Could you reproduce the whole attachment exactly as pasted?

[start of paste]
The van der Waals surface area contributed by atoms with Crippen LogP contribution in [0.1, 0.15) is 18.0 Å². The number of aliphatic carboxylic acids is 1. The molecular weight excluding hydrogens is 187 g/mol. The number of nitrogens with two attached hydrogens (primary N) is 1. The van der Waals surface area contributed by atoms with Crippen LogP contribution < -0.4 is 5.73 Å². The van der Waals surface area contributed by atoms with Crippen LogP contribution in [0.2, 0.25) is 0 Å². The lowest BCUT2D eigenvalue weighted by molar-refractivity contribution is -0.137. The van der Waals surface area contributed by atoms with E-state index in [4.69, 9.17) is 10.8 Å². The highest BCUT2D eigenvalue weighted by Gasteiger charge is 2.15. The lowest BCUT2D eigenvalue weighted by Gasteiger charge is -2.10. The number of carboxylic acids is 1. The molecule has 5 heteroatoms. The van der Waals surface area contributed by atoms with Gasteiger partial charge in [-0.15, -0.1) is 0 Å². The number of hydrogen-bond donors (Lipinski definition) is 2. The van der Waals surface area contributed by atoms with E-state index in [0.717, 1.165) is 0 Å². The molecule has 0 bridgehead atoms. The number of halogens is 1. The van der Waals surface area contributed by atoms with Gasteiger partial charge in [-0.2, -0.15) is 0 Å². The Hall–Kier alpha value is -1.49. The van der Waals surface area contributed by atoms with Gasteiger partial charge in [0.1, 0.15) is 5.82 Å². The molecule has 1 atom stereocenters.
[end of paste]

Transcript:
The van der Waals surface area contributed by atoms with Crippen LogP contribution in [0.1, 0.15) is 18.0 Å². The number of aliphatic carboxylic acids is 1. The molecular weight excluding hydrogens is 187 g/mol. The number of nitrogens with two attached hydrogens (primary N) is 1. The van der Waals surface area contributed by atoms with Crippen LogP contribution < -0.4 is 5.73 Å². The van der Waals surface area contributed by atoms with Crippen LogP contribution in [0.2, 0.25) is 0 Å². The lowest BCUT2D eigenvalue weighted by molar-refractivity contribution is -0.137. The van der Waals surface area contributed by atoms with E-state index in [4.69, 9.17) is 10.8 Å². The highest BCUT2D eigenvalue weighted by Gasteiger charge is 2.15. The lowest BCUT2D eigenvalue weighted by Gasteiger charge is -2.10. The number of carboxylic acids is 1. The molecule has 5 heteroatoms. The van der Waals surface area contributed by atoms with Gasteiger partial charge in [-0.15, -0.1) is 0 Å². The number of hydrogen-bond donors (Lipinski definition) is 2. The van der Waals surface area contributed by atoms with E-state index in [0.717, 1.165) is 0 Å². The molecule has 0 bridgehead atoms. The number of halogens is 1. The van der Waals surface area contributed by atoms with Gasteiger partial charge in [-0.2, -0.15) is 0 Å². The Hall–Kier alpha value is -1.49. The van der Waals surface area contributed by atoms with Gasteiger partial charge in [0.1, 0.15) is 5.82 Å². The molecule has 1 atom stereocenters.